Covid-19 is not seasonal flu. Left unchecked, it would spread faster, and kill more people. But we are not leaving it to spread unchecked. The Tier system of regional restrictions appears to be having effects already, with cases falling in the Northeast, and the R number shrinking back towards one since early October. Chief Medical Officer Chris Whitty admitted to the Commons Science and Technology Committee that he thought Tier 2 and 3 regulations were having an effect, but that those effects were not included in the models used to justify a second lockdown.

The most profound problem with current Covid-19 policies, though, is this: the public, whom the measures are supposedly protecting, are now seen as the problem. The CEO and deputy chief of the NHS, calling on MPs to vote for the new lockdown measures, claimed that dissent within parliament would “reduce public compliance” with the measures. Writing in the Telegraph this week, Rishi Sunak reminded us scoldingly that “the responsibility for tackling this virus is personal as well as collective”, before issuing a plea: “however frustrating and difficult, I am asking everyone to follow the rules.”

Clearly, the Government doesn’t trust us. That’s why the press conference wheeled out misleading graphs to frighten us into compliance. The less we are convinced by arbitrary and ineffective rules, imposed without evidence or even common sense, the more the government resorts to threats. Our willingness to make sacrifices — in Spring, 85% of the public adhered to the “Stay Home” instruction — has fractured into mutual distrust. 53% of recently surveyed adults blame “The Public” for recent rises in Coronavirus cases (the only other option was “The Government”, with “Nature, Red In Tooth And Claw” somehow omitted).

Instead of cultivating the upsurge of altruism that drove millions to volunteer back in March, the Government has treated us as a volatile rabble, to be contained and kept passive. No wonder they are so willing to shut down public performances, shared sporting and religious activities, meetings and demonstrations, formal and informal social events. They place no value whatever on public life. All the things that make human life something more than individual survival or passive consumption of products, physical or virtual, in our isolated households, are seen as superfluous. The coming together of human minds and bodies to create new ideas, projects, experiences, relationships, is quantified only in terms of viral transmission.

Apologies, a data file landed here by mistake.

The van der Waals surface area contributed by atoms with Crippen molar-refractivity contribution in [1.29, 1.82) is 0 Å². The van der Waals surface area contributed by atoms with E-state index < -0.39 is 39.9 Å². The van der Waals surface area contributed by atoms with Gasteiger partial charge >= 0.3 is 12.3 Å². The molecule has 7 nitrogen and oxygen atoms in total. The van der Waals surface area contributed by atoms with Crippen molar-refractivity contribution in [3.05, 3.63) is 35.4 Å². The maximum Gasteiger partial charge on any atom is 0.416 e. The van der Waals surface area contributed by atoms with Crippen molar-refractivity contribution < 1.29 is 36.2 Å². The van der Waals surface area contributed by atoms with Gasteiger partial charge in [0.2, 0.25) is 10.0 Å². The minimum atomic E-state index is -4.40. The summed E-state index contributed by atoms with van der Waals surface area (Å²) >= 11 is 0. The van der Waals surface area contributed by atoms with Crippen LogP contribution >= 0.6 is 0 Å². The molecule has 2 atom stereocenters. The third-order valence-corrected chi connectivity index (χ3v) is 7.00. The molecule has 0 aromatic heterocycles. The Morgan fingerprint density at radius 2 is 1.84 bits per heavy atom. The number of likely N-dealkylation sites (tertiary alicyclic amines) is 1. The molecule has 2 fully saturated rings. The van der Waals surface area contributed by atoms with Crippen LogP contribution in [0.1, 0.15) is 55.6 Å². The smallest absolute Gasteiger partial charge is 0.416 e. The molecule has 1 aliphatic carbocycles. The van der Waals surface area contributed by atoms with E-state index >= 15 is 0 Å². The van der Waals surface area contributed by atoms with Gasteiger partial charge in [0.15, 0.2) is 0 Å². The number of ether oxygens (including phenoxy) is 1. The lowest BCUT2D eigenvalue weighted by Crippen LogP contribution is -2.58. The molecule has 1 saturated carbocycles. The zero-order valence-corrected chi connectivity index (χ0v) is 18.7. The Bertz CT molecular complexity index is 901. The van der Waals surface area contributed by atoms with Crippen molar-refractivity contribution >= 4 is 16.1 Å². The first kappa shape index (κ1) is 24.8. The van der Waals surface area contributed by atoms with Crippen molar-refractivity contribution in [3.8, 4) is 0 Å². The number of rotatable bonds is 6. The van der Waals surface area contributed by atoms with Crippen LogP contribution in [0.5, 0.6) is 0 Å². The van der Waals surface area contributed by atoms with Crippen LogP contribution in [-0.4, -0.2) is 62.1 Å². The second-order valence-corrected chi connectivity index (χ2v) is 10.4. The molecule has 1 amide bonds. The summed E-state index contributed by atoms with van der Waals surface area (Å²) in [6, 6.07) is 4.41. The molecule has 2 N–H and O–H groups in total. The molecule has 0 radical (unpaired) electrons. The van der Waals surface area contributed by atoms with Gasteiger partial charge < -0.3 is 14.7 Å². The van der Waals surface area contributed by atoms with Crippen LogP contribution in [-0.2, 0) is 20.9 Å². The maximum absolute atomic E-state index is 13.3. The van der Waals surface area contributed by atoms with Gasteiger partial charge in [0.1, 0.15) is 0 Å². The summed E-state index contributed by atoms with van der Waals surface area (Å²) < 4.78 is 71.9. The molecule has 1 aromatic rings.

It’s time we had a rational debate about balancing social measures to suppress Covid-19 against social harms. The evidence presented in support of the new lockdown is weak. Evidence that the resulting damage has been researched alongside the hoped-for benefits is almost non-existent. “There Is No Alternative” is not an argument, when not only livelihoods, but the fabric of society, is being devastated in the name of controlling the virus and protecting the NHS, which should be protecting us.

This debate needs to recognise the corrosion of public life that results from sweeping measures imposed with little or no evidence. And, most importantly, it needs to be a debate about public life that actually includes the public.

Timandra Harkness presents the BBC Radio 4 series, FutureProofing and How To Disagree. Her book, Big Data: Does Size Matter? is published by Bloomsbury Sigma.